Hundreds of thousands of tourists flock to Delaware’s beach towns every summer to sunbathe, swim, dine, hit the bars, or simply chill out and relax.
But visitors who want to kick back and smoke a joint in their vacation home won’t be able to legally buy weed in the towns along the Atlantic Coast, even though since late April recreational marijuana has been legal in Delaware and 30 retail stores are permitted statewide.
This summer three towns — Rehoboth Beach, Dewey Beach, and Bethany Beach – have banned all marijuana establishments, which includes not only retail dispensaries but growing, manufacturing, and testing operations. The other two towns along the 20-mile stretch of coastline — Lewes and South Bethany — are considering doing the same. So is Ocean View, a small town a few miles inland.
Retail stores whose shelves are stocked with marijuana, like this one in New York state, won’t open in Delaware until late 2024 at the earliest. (AP Photo/Seth Wenig, File)
The growing wave of prohibition at the beach stems from a provision in the law, which took effect in July, that creates a regulated marijuana market. The law allows the state’s 57 municipalities to prohibit any of the 125 weed businesses that are authorized. Licenses will be issued starting in the fall of 2024.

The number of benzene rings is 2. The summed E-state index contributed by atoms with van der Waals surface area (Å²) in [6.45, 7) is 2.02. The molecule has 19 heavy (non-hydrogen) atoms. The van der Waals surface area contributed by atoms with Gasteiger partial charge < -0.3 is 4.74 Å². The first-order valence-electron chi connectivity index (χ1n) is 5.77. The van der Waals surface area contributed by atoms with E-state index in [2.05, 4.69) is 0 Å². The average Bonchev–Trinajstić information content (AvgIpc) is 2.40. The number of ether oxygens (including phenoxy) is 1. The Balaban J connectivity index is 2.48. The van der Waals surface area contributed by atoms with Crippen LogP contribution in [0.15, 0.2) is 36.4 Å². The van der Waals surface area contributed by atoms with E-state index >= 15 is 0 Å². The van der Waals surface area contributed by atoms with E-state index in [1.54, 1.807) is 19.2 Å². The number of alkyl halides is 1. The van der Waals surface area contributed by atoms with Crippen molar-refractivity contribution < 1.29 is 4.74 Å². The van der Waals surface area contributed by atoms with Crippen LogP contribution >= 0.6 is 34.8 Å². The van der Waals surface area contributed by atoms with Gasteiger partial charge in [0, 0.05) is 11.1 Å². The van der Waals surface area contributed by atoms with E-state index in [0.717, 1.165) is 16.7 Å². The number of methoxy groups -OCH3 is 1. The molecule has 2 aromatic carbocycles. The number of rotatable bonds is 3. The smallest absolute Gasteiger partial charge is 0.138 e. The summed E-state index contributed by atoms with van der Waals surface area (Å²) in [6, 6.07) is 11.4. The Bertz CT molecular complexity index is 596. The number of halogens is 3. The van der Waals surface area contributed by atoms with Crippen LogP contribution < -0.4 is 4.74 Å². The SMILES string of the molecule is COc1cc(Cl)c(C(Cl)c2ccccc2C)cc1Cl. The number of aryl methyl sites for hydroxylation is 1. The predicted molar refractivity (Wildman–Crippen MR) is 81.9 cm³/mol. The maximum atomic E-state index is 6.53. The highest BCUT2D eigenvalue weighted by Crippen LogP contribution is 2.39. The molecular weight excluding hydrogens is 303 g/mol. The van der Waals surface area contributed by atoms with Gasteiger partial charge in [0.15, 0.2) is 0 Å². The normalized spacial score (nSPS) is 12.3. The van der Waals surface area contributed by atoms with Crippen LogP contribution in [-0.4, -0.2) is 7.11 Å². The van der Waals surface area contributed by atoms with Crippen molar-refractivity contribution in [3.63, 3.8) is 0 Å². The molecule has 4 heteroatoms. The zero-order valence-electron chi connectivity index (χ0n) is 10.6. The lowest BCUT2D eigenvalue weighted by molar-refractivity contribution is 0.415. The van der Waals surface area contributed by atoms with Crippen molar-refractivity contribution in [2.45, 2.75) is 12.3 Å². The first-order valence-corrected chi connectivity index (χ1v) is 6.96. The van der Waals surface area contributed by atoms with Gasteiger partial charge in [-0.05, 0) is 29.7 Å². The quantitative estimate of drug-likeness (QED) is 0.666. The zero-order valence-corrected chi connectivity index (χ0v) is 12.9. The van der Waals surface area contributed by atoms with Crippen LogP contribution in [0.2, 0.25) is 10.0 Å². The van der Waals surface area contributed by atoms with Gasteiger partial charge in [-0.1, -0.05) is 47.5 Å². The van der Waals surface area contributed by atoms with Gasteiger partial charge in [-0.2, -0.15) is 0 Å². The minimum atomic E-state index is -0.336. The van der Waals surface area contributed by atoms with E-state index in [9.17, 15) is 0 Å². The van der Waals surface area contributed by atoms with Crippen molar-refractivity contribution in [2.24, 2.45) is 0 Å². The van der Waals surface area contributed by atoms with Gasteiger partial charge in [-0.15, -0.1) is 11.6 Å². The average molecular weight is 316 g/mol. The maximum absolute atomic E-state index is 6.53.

The beach towns have raced to enact such bans, with town politicians proclaiming that they want to preserve their reputation as family vacation destinations.
When Dewey Beach passed its ban, Police Chief Constance Speake said having marijuana sales in town could lead to public use on Dewey streets.
“People just don’t read the laws. They’re going to go buy their product and then they’re going to be out on the street smoking dope,” Speake said.